The cognitive results of the HOPE-3 trial, which studies the reduction of blood pressure and cholesterol in people without known or requiring cardiovascular disease, but with moderate cardiovascular risk, have now been published.
While the overall results, which had been presented for the first time at the American Heart Association's scientific sessions in 2016, showed no effect of the treatment strategy on cognitive decline, the results of a Exploratory analysis suggests a slowing down of cognitive decline in the most at-risk group.
The results of cognition were published online yesterday in Neurology.
"At first glance, our results do not suggest any benefit from lowering blood pressure on cognitive function, but when we go into a post-hoc analysis, it seems that treatment has an advantage for people at higher risk," he said. Principal Writer Jackie Bosch, Ph.D., McMaster University, Hamilton, Canada, commented Medscape Medical News.
She points out that this is part of the SPRINT MIND study which showed a slowing of cognitive decline in the most aggressive group of lowering blood pressure.
"The SPRINT trial involved a much higher risk population, all patients being hypertensive, and the study looked at different therapeutic targets," Bosch said. "HOPE-3 involved a moderate cardiovascular risk population, but most participants had not actually increased blood pressure."
Their goal was to see if a global strategy of lowering blood pressure to a certain level of cardiovascular risk would have a beneficial effect on cognition, even if the participants were not hypertensive at first, did she said.
"The underlying theory is that, as we know that the increase in blood pressure is very closely related to stroke and AIT, we thought that in patients with vascular dysfunction, reducing stress on the vascular wall could improve brain perfusion and reduce subclinical stroke, and thus cognitive decline, but this was not the case, which was disappointing, "Bosch said.
However, they saw something in the most at-risk group of patients who had high blood pressure initially. "This suggests that the negative effects of high blood pressure in people with moderate cardiovascular risk are only apparent in people whose pressure is above the threshold of hypertension."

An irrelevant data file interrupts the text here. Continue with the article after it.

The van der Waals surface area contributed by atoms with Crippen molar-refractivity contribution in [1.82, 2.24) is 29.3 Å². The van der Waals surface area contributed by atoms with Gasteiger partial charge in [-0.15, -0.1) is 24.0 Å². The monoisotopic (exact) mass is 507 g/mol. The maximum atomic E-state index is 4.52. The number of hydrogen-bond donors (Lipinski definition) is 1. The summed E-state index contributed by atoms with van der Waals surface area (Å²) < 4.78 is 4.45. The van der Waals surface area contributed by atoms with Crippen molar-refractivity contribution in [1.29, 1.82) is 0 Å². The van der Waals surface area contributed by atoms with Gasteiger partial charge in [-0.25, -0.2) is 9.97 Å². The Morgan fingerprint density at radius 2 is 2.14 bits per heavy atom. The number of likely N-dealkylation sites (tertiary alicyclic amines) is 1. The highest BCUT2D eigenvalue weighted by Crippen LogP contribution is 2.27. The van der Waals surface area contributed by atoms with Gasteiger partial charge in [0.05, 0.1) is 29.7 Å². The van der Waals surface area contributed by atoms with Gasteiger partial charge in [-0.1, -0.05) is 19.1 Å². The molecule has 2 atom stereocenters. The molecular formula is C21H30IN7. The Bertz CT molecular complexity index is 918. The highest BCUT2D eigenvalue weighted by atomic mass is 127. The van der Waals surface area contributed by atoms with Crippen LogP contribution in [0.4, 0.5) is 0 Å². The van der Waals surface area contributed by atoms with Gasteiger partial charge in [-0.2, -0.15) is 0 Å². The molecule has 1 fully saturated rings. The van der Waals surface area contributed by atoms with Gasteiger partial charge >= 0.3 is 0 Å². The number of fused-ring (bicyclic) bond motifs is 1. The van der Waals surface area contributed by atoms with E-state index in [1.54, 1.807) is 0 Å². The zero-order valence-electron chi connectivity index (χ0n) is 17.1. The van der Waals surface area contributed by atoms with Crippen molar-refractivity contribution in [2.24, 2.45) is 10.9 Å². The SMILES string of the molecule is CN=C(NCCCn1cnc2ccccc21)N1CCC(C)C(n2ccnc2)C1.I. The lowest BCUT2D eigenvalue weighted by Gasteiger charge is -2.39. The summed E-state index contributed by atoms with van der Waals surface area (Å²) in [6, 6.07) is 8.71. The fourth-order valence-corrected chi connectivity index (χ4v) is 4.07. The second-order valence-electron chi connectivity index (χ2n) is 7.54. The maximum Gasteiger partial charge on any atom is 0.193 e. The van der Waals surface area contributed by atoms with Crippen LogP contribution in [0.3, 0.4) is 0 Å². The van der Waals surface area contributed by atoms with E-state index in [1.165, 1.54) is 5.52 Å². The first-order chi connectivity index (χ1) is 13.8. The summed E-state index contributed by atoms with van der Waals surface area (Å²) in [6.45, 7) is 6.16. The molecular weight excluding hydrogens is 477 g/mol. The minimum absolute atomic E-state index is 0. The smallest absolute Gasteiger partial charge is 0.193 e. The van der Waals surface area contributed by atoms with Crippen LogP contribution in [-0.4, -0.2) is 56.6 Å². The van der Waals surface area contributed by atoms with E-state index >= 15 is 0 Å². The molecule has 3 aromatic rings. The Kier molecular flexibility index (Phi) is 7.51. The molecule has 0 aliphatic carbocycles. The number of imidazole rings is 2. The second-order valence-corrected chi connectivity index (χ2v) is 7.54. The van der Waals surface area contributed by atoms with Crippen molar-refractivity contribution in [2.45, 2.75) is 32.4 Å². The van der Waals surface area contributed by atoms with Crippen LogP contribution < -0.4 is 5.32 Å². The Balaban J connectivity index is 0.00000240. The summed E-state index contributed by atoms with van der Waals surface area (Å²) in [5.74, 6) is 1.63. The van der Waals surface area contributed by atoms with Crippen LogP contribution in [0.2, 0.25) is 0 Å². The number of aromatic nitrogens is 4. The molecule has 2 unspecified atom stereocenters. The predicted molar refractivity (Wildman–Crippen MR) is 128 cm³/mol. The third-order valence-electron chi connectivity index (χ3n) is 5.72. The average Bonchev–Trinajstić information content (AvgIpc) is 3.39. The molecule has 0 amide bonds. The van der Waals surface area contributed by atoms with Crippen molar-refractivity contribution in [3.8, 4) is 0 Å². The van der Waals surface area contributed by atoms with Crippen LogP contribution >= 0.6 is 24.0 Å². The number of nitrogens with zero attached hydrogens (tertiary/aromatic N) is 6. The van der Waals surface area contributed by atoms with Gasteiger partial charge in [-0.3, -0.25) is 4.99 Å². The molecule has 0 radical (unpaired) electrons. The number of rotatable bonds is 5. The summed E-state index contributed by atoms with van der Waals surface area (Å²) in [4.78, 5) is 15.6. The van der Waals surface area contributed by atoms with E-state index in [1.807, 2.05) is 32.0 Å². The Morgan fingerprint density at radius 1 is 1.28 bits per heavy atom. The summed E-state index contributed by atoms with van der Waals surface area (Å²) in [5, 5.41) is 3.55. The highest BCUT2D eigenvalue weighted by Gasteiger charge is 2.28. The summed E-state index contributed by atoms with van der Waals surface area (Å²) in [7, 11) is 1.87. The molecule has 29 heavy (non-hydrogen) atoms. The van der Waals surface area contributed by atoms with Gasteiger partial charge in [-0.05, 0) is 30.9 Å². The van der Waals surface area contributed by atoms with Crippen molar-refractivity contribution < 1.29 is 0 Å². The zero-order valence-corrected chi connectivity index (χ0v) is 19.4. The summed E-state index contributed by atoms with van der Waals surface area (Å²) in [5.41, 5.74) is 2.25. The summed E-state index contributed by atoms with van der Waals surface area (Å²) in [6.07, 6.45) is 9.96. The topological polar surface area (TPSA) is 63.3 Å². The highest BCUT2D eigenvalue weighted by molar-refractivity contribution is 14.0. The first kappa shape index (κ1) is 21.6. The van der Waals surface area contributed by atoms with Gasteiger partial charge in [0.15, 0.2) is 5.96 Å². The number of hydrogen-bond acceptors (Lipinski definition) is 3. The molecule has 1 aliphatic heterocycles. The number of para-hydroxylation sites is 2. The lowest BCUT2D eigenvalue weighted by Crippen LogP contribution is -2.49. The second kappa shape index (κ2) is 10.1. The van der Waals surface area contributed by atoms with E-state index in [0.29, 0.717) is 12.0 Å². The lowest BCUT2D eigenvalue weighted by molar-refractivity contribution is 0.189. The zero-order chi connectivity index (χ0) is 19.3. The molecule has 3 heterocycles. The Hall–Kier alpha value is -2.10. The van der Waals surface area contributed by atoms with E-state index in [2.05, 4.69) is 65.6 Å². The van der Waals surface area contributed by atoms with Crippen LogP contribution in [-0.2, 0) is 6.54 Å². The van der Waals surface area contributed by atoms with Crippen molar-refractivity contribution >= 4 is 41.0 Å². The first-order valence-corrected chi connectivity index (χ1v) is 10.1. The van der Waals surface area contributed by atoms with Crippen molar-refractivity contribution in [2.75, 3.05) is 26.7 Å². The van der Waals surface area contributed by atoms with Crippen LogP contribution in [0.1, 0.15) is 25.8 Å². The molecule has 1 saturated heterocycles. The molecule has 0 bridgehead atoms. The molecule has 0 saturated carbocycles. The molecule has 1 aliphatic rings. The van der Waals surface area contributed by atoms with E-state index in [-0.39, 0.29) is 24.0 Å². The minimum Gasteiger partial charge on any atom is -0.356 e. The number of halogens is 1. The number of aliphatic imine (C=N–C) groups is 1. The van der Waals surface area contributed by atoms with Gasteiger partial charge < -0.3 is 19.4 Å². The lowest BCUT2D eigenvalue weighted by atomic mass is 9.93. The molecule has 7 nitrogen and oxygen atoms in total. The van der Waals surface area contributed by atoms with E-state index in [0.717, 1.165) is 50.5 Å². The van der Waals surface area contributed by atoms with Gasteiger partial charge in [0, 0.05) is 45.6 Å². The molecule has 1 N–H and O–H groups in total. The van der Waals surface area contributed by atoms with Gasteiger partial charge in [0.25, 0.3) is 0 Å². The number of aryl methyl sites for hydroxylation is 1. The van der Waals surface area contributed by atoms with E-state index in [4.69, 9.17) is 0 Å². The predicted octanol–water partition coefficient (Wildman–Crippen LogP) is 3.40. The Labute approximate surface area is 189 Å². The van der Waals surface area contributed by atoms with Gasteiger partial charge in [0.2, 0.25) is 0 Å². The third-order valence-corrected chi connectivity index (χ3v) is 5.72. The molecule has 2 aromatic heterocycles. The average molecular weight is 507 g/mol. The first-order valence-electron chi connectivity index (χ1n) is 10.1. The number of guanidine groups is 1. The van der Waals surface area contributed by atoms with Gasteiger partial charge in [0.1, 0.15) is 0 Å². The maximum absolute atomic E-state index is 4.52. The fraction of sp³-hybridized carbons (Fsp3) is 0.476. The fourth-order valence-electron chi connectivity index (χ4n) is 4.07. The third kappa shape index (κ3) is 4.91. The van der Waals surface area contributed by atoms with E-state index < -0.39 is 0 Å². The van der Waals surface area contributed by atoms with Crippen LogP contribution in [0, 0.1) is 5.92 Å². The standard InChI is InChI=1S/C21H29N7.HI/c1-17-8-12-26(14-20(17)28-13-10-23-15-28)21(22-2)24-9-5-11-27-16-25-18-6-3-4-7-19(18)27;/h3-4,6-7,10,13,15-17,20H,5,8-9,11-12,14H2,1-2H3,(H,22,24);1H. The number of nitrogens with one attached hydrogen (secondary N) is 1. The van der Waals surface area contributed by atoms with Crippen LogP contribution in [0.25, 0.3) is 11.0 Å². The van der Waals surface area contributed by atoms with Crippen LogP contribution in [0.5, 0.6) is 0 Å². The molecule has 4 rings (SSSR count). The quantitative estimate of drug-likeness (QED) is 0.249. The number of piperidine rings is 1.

Noting that the cognitive study only included individuals aged 70 or older, Bosch said: "Our findings could suggest that if you were 70 years old [years old] with normal blood pressure, you probably will not experience major vascular problems such as stroke and cognitive decline due to increased blood pressure. [the] future."
Neutral lipid results: good news?
Speaking of nonsense results with global hypolipidemia, Bosch said: "Cholesterol does not have as strong a relationship with stroke as high blood pressure, so it may have been a long wait in the hope of a reduction in cognitive decline by a decrease in cholesterol have enjoyed a benefit on cognitive decline with the statin, the fact of not seeing any difference is always a positive result. "
"Observational studies and anecdotal reports have possibly had adverse effects on the memory of statins, which has led the FDA to warn about the prescription information situation," Bosch continued. "However, our results do not show any additional cognitive decline in individuals taking a statin compared to those taking placebo, so they really help to allay these fears."
Bosch pointed out that current results should in no way detract from previous observations that healthy eating and regular exercise can help prevent cognitive decline. "These benefits could result from many different mechanisms – not just through lipid reduction or blood pressure reduction – the entire life-cycle well into quarantine for later benefits is definitely a good approach," he said. she declared.
The main trial HOPE-3 was conducted in 12,105 participants (men aged 55 years and older and women aged 65 or older with at least one additional clinical cardiovascular risk factor or women aged 60 or two additional risk factors).
In a 2 × 2 factorial design, they were randomly allocated between lowering blood pressure with candesartan and hydrochlorothiazide (HCTZ), lowering cholesterol with rosuvastatin, the combination of both, or with a placebo.
The main results showed after a mean follow-up of 5.6 years: no effect of antihypertensive treatment on vascular events in general, but a 24% reduction in the number of events in those with the highest baseline blood pressure levels. high; Rosuvastatin reduced vascular events by 25% in all participants.